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    I'm only eating about 20g of fat in the post-workout meal. I'm pretty sure that I feel bloated because of the sheer volume of food I'm eating. I only eat 2 meals a day, one at 12:30PM and the other around 7PM. This is all I have time because I need to get to bed by 10PM in order to get a minimum even 7 hours of sleep and I can't fit in an afternoon meal because I'm still in school. Thanks to this, my post workout meal is about 2200 calories. There's just no room for high satiety carb sources.

    I'm also not trying to speed up the process. I don't think it's too much to ask for at least 1/2 lb of weight loss per week. It's not like I'm already lean. I'd estimate my body fat at no less than 18%.

    I don't know if it's a good idea, but I've been thinking of changing to a more drastic calorie difference, maybe -30/+15%. The downside to this is that I'm starting to venture away from the whole Primal way. That would increase my carb intake more, and decrease my fat intake more.

    One thing I want to know is why starches are superior for restoring muscle glycogen. I didn't think there would be a difference.

  5. #15
    Kilian's Avatar
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    I'd say 20 grams is far too much fat for your post workout meal. I follow the same protocols as you (one meal a day, maybe two) and I try to keep fat as close to zero on training days as possible, especially after training. I rarely feel bloated after eating 2000 calories in the form of potatoes and moderate amounts of meat, egg whites, greek yogurt or whatever other lean protein source.
    Too much fiber and too much fat in that post workout meal will blunt the insulin response, which is necessary for glycogen repletion. There's a lot of science behind that claim and if you haven't read any of Lyle Mcdonald's stuff on carb loading and refeeding, you should check it out.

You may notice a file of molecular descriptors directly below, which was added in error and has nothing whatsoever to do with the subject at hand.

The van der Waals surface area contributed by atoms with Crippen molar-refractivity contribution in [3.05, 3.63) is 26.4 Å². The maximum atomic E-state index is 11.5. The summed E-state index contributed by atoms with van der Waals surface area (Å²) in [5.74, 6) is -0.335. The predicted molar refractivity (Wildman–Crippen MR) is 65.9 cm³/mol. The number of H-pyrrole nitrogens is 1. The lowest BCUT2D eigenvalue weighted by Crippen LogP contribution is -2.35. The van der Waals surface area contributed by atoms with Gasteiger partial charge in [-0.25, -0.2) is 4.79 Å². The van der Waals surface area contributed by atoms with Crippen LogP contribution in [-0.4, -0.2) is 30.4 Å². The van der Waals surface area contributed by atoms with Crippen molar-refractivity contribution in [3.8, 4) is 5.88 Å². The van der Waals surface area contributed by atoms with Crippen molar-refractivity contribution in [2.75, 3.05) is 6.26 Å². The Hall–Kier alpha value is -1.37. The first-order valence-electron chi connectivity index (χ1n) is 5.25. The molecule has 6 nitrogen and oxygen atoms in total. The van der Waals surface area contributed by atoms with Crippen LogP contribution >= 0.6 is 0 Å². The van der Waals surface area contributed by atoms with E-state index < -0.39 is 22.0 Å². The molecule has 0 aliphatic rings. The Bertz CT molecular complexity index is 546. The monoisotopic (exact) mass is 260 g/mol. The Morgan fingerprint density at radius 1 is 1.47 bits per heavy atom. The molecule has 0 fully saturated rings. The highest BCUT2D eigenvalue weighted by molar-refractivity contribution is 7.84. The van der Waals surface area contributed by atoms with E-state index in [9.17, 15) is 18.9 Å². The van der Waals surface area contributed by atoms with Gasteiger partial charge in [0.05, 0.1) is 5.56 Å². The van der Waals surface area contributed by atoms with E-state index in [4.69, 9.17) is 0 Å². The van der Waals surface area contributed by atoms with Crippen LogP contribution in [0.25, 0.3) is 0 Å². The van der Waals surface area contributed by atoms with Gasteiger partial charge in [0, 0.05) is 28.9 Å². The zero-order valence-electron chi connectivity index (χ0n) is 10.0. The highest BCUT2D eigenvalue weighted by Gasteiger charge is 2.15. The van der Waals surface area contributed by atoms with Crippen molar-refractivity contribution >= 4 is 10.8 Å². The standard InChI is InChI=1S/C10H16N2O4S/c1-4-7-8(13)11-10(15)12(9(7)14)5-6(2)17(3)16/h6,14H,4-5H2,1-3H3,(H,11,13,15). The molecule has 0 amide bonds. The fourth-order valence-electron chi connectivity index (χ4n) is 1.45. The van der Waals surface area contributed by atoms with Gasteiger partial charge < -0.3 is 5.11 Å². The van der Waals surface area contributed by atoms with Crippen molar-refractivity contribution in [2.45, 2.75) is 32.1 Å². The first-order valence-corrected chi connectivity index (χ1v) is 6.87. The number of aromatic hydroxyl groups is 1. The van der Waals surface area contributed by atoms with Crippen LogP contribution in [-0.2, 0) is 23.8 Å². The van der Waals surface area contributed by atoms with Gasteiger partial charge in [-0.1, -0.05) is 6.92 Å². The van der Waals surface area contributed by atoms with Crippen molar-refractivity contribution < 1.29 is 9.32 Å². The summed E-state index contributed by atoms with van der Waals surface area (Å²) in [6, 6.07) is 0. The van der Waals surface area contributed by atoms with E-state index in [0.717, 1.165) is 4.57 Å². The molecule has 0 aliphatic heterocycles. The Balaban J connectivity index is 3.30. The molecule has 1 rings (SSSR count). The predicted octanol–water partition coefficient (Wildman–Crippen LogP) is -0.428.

Also, I don't see why you're venturing away from the 'primal' way. The primal way entails eating real foods that don't come in boxes and bags. AKA stick to the perimeter of your grocery store and you're good to go.

  6. #16
    atmetal's Avatar
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    Primal Blueprint Expert Certification
    I should point out that I'm getting 20g from counting trace fat grams. Fitday allows me to see that even something like a can of carrots has half a gram of fat. Still, I do get 4 g of fat from my fish oil. But the majority of my fat comes from lean meat. Lean meat still has fat and I'm using the leanest out there: beef round. I'm eating 18oz of this every workout day to load on protein and natural creatine. As lean as it is, it still adds up to 24g of fat for the day, 12 of which are in the post-workout window. Round steak is even leaner than chicken. I don't see how it's possible to have a significant amount of any meat without getting this much fat. And without meat, it would be very difficult to reach my high protein intake. Those other options you mentioned aren't an option for me. My schedule is very tight and I don't have the ability to cook eggs quickly, let alone separate the yolks. And a regular supply of greek yogurt is something I can't afford.

    Besides, I know that fat can blunt the insulin response. I read the article about carb refeeds here on MDA. Mark said to keep fat intake below 50g for the day, which I do, hovering around 40g.

    As for fiber blunting the insulin response. I didn't know this, but even if I eliminated the vegetables on the workout day, I'm still going to get quite a bit of fiber from potatoes if I start going heavy on those.

    And by venturing from the Primal way, I meant that I'm eating on average more carbs than I probably should be for my level of activity (lifting 3 days a week is all I do and all I have time for).